by Derek Doyle, Head of Production
At Cannes 2018, seasoned veterans seemed to be relieved that the main attraction was not another launch or tech announcement, but rather, a return to focusing on creativity. Speaking in AdAge this week, PHD Media worldwide strategy and planning director Mark Holden said he thought it was beneficial that Cannes was “a bit smaller this year,” with “a refocus on what’s really important, which is creativity. You felt that focus on creativity was getting quite marginalised,” and “that the creative element was there but was just getting buried under everything else.”
Thankfully, there now appears to be an understanding that new tech works best in the guise of ‘as well as’, rather than ‘instead of’. That it is best used as a device to tell that great story, not be the great story in itself. The best work I saw relied on the time-immune attributes of great heart and great craft. Yes, sometimes, great tech helped achieve the end goal, but it wasn’t the achievement in itself.
Most of the conversations around production were on the themes of collaboration and credibility. Authenticity seemed to be the word you just could not escape from watching the work and listening to the talks. Of course, wanting to appear credible or authentic is not new, but there appeared to be a genuine belief among brands and filmmakers that this would be a more rewarding pursuit.
My favourite talk of the week was held on a small stage on Wednesday morning. ‘Execution and the Auteur’ focused on collaboration and executional excellence in content creation. Milak Vitthal, a director from The Corner Shop in LA and one of the contributors on stage, discussed his film ‘The Talk’ for P&G.
Produced as part of their ‘Black is Beautiful’ campaign, it’s a delicately judged film which explores the history of racial bias in the US, by showing how black parents explain to their children the difficulties they may face growing up in a world of prejudice.
‘The Talk’ went on to win a Grand Prix in Film for Malik. What I loved about this was how the filmmakers did not dance around the issue or ignore the political landscape. One of the scenes, showing a learner driver and her mum, when talking about being stopped by police, includes the line, “This is
not about you getting a ticket, this is about you not coming home”. No swerving there.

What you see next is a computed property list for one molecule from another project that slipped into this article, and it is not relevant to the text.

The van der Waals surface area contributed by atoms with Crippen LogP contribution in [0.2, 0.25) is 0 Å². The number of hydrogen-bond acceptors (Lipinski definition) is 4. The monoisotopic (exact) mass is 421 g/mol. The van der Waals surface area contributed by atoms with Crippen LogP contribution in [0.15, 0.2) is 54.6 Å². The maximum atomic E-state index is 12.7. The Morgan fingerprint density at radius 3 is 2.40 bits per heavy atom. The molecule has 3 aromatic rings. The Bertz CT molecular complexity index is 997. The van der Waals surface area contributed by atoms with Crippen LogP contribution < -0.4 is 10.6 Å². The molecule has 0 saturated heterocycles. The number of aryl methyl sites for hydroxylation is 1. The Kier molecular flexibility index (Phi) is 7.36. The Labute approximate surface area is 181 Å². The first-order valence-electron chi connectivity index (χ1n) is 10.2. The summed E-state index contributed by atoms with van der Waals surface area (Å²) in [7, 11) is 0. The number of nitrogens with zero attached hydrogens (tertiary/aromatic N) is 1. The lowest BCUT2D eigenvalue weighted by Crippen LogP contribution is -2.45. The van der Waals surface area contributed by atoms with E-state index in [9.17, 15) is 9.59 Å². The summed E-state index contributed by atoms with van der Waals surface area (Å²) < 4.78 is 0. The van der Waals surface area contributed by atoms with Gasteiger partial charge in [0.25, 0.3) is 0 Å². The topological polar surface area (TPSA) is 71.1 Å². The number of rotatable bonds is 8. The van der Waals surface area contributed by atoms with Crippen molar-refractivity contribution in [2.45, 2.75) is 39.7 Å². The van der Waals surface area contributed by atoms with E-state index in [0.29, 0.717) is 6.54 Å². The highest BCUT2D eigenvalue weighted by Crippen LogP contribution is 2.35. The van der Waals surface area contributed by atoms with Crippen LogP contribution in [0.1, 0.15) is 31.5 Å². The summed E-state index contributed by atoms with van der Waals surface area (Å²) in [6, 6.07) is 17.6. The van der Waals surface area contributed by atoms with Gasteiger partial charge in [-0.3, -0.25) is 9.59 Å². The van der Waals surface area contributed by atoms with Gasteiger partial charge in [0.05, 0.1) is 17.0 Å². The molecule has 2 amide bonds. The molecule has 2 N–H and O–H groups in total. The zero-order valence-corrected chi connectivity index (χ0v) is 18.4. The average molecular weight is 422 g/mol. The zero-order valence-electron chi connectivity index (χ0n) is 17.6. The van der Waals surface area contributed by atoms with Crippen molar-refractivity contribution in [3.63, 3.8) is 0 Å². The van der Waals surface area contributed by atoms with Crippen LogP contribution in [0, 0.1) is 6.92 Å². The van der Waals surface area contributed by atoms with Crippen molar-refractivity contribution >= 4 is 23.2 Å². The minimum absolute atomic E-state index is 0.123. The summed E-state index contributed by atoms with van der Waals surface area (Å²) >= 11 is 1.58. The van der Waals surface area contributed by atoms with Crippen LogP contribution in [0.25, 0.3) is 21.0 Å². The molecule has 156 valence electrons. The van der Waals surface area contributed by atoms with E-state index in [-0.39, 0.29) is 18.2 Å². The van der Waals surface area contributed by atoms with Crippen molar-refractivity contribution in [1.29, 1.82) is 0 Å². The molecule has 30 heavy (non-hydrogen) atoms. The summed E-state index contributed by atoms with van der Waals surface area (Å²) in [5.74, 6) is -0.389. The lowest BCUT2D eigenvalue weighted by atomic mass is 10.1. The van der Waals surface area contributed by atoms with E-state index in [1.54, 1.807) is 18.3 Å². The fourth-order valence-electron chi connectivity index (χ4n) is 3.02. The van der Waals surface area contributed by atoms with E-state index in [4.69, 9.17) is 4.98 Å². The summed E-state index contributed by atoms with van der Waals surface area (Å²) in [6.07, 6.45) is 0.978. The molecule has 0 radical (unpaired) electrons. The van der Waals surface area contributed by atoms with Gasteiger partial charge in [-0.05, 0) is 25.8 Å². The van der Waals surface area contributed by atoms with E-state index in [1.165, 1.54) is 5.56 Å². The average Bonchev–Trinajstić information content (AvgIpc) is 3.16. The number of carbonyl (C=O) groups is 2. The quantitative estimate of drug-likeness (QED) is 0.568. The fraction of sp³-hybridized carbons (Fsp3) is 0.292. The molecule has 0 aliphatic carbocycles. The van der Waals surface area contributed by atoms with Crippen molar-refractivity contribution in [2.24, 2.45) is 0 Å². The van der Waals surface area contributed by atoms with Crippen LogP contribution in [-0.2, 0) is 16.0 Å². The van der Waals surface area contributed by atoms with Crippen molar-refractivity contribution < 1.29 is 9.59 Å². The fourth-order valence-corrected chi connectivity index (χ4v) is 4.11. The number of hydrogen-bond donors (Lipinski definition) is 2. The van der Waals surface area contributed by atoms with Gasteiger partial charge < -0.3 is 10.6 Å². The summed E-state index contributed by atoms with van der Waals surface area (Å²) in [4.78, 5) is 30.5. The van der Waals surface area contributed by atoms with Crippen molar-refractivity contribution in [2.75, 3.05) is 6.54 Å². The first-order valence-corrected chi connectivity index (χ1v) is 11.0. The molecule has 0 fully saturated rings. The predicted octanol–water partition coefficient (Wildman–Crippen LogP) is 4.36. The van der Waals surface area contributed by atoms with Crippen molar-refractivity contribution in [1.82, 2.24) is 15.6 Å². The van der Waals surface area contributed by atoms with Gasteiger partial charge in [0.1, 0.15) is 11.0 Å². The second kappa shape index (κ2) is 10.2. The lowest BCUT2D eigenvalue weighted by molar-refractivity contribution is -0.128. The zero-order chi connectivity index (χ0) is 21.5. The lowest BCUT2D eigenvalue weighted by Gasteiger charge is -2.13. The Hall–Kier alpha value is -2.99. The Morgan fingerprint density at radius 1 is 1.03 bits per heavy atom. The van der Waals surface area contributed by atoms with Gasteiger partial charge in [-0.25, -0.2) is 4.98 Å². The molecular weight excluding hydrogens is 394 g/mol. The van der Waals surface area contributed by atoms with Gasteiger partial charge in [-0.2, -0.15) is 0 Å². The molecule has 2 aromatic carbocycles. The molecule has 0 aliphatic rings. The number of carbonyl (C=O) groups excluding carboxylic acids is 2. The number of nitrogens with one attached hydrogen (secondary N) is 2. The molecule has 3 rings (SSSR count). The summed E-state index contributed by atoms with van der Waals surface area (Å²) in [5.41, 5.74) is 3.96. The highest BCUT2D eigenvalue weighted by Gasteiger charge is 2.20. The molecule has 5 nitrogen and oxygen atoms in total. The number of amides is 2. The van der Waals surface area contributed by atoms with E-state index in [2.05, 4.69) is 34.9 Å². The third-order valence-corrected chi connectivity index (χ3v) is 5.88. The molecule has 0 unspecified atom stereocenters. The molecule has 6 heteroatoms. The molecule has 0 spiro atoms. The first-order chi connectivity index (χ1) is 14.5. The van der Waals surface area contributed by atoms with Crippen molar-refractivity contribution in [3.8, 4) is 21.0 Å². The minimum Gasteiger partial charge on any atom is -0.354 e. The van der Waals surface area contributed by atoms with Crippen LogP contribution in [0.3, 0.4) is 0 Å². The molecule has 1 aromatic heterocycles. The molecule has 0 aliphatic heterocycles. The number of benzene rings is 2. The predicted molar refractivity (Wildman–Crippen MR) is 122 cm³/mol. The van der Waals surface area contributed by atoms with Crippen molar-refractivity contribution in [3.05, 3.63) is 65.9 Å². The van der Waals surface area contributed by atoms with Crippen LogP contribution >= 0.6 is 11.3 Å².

Also scoring big, winning a Grand Prix in Film Craft for the director James Rouse, was the film ‘Hope’, for the International Committee of the Red Cross, which was produced to raise awareness of the attacks that hospitals and health workers suffer in areas of conflict.
The EP of the film, Pablo Garcia Acon, in discussing authenticity in the film said: “We ensured all of the production elements; the location, the actors, their acting, the car… oozed reality from all their pores. If at any point in the film there was something that took the audience out of that reality, we would have failed in our job.”
Shooting this from the point of view of a father rushing his wounded daughter to a hospital for treatment takes this to another level. I won’t spoil it. I defy you to not be moved by this story.
Thunder Road, directed by Jim Cummings. A 12-minute short, directed by Kim Cummings, that is brilliantly described as ‘an American police officer eulogises his mother at her funeral by singing and dancing to the Bruce Springsteen song’.
Yes, it is that bonkers as a premise, but beautifully bonkers. It’s all done in a single shot, which gives you an insight into how the wonderful casting, script and performances elevate it into something very special.
So, the good news. We don’t need the new shiny toy to make great work. New tech may help us get there, but it shouldn’t be the point of the journey itself. However, we do need to be bold and brave in holding true to our belief in the power of creativity.
Read the next article:
by Sarah Sherry, Business Director